25. Denis Peschanski, « Contrôler ou encadrer ? : Information et propagande sous Vichy », Vingtième Siècle. Revue D'histoire, n. 28, 1990, p.65-75.
  26. Alexei Yurchak, Everything was forever, until it was no more: The last Soviet generation, Princeton University Press, 2013.
  27. Fareed Zakaria, « The rise of illiberal democracy », Foreign Affairs, nov./déc. 1997, vol. LXXVI, no 6.

[1] The regime based on the principle defined by the French Constitution of the fourth Republic: “gouvernement du peuple, pour le peuple et par le peuple”. Buton, Philippe. Une Histoire intellectuelle de la démocratie : 1918-1989. Seli Arslan, 2000, p. 8.

[2] The term coined by the American political scientist Fareed Zakaria to define the countries in the process of democratization. Fareed Zakaria, « The rise of illiberal democracy », Foreign Affairs, nov./déc. 1997, vol. LXXVI, no 6.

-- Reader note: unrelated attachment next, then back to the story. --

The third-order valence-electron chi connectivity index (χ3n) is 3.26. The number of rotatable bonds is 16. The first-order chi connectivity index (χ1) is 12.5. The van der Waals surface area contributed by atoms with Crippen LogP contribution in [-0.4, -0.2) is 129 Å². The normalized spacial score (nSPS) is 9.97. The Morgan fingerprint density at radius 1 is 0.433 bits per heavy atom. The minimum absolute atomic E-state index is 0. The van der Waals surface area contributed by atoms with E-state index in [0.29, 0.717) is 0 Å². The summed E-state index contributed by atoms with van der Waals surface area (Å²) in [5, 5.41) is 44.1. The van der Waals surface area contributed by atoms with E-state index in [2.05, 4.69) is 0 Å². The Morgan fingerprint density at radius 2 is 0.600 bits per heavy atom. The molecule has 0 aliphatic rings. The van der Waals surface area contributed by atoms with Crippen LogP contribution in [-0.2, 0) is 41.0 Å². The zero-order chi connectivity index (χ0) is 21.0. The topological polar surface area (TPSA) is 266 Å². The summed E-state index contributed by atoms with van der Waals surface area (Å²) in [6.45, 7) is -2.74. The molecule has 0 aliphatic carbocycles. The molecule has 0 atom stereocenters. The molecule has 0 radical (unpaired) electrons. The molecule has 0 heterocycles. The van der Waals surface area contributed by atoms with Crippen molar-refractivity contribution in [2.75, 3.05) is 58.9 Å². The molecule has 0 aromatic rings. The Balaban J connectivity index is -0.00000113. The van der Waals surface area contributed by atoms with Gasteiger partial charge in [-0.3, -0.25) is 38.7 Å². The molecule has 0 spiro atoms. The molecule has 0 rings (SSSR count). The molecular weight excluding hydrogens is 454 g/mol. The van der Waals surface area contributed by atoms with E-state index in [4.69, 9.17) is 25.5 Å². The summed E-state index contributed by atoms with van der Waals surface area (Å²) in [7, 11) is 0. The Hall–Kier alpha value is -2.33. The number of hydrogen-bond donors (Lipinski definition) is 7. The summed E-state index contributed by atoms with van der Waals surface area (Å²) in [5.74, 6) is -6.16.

[3] The term formed by Pierre Hassner to define the countries in the process of transition from communism after the fall of the Berlin Wall. Pierre Grémion et Pierre Hassner, Vents d’Est, Paris, puf, 1990.

[4] Cf. In the last years, many conferences were also devoted to this subject :  Censures, d’hier à aujourd’hui, Sciences Po, 6-8 février 2014; Regards croisés sur la censure. Les modes de contrôle de la production culturelle sous différents régimes politiques, EHESS, 4 octobre 2017 ; New Perspectives on Censorship under Communism, Oxford, 23 octobre 2015.

Posted: 
08/06/2020